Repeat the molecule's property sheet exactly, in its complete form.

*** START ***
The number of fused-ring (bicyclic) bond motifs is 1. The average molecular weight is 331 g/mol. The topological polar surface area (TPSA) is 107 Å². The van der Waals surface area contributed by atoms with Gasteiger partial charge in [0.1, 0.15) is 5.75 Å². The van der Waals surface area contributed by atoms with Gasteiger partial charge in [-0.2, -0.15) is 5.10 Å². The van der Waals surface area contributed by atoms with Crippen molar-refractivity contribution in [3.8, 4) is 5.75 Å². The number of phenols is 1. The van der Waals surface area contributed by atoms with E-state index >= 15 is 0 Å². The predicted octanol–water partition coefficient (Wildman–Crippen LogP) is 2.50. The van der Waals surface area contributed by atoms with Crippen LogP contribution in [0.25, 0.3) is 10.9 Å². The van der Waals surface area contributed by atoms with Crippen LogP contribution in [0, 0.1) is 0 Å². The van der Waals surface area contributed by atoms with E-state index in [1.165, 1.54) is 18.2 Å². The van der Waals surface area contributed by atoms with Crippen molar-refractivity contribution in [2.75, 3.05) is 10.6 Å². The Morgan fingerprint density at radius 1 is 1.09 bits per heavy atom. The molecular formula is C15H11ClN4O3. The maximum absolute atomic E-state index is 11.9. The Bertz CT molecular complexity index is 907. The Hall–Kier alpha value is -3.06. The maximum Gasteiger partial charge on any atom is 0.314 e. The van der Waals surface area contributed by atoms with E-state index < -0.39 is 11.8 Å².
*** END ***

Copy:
The number of fused-ring (bicyclic) bond motifs is 1. The average molecular weight is 331 g/mol. The topological polar surface area (TPSA) is 107 Å². The van der Waals surface area contributed by atoms with Gasteiger partial charge in [0.1, 0.15) is 5.75 Å². The van der Waals surface area contributed by atoms with Gasteiger partial charge in [-0.2, -0.15) is 5.10 Å². The van der Waals surface area contributed by atoms with Crippen molar-refractivity contribution in [3.8, 4) is 5.75 Å². The number of phenols is 1. The van der Waals surface area contributed by atoms with E-state index >= 15 is 0 Å². The predicted octanol–water partition coefficient (Wildman–Crippen LogP) is 2.50. The van der Waals surface area contributed by atoms with Crippen LogP contribution in [0.25, 0.3) is 10.9 Å². The van der Waals surface area contributed by atoms with Crippen LogP contribution in [0, 0.1) is 0 Å². The van der Waals surface area contributed by atoms with E-state index in [1.165, 1.54) is 18.2 Å². The van der Waals surface area contributed by atoms with Crippen molar-refractivity contribution in [2.75, 3.05) is 10.6 Å². The Morgan fingerprint density at radius 1 is 1.09 bits per heavy atom. The molecular formula is C15H11ClN4O3. The maximum absolute atomic E-state index is 11.9. The Bertz CT molecular complexity index is 907. The Hall–Kier alpha value is -3.06. The maximum Gasteiger partial charge on any atom is 0.314 e. The van der Waals surface area contributed by atoms with E-state index < -0.39 is 11.8 Å².